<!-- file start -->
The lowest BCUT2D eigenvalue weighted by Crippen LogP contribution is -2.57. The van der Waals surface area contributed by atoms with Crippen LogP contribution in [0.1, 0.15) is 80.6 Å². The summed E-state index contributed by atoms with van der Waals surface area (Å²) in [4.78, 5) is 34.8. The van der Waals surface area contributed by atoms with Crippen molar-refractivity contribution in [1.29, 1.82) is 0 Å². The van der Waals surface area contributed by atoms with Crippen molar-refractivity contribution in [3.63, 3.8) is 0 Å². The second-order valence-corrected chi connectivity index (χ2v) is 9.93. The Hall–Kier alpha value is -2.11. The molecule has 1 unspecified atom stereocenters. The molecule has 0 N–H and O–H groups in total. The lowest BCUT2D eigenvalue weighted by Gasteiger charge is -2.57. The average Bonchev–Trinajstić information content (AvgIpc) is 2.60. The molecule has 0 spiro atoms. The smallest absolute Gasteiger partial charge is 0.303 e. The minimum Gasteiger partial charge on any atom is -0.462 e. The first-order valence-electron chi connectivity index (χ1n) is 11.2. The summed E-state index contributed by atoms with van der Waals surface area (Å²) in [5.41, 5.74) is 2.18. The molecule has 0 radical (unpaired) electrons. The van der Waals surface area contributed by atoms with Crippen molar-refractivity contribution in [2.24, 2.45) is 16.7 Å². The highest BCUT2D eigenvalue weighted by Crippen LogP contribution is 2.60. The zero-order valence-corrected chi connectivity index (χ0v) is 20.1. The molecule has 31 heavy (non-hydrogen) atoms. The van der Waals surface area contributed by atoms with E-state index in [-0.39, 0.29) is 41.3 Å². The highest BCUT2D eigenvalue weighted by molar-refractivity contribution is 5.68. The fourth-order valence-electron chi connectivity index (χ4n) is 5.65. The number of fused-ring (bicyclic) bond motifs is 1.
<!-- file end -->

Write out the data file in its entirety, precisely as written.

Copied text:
The lowest BCUT2D eigenvalue weighted by Crippen LogP contribution is -2.57. The van der Waals surface area contributed by atoms with Crippen LogP contribution in [0.1, 0.15) is 80.6 Å². The summed E-state index contributed by atoms with van der Waals surface area (Å²) in [4.78, 5) is 34.8. The van der Waals surface area contributed by atoms with Crippen molar-refractivity contribution in [1.29, 1.82) is 0 Å². The van der Waals surface area contributed by atoms with Crippen molar-refractivity contribution in [3.63, 3.8) is 0 Å². The second-order valence-corrected chi connectivity index (χ2v) is 9.93. The Hall–Kier alpha value is -2.11. The molecule has 1 unspecified atom stereocenters. The molecule has 0 N–H and O–H groups in total. The lowest BCUT2D eigenvalue weighted by Gasteiger charge is -2.57. The average Bonchev–Trinajstić information content (AvgIpc) is 2.60. The molecule has 0 spiro atoms. The smallest absolute Gasteiger partial charge is 0.303 e. The minimum Gasteiger partial charge on any atom is -0.462 e. The first-order valence-electron chi connectivity index (χ1n) is 11.2. The summed E-state index contributed by atoms with van der Waals surface area (Å²) in [5.41, 5.74) is 2.18. The molecule has 0 radical (unpaired) electrons. The van der Waals surface area contributed by atoms with Crippen molar-refractivity contribution in [2.24, 2.45) is 16.7 Å². The highest BCUT2D eigenvalue weighted by Crippen LogP contribution is 2.60. The zero-order valence-corrected chi connectivity index (χ0v) is 20.1. The molecule has 31 heavy (non-hydrogen) atoms. The van der Waals surface area contributed by atoms with E-state index in [-0.39, 0.29) is 41.3 Å². The highest BCUT2D eigenvalue weighted by molar-refractivity contribution is 5.68. The fourth-order valence-electron chi connectivity index (χ4n) is 5.65. The number of fused-ring (bicyclic) bond motifs is 1.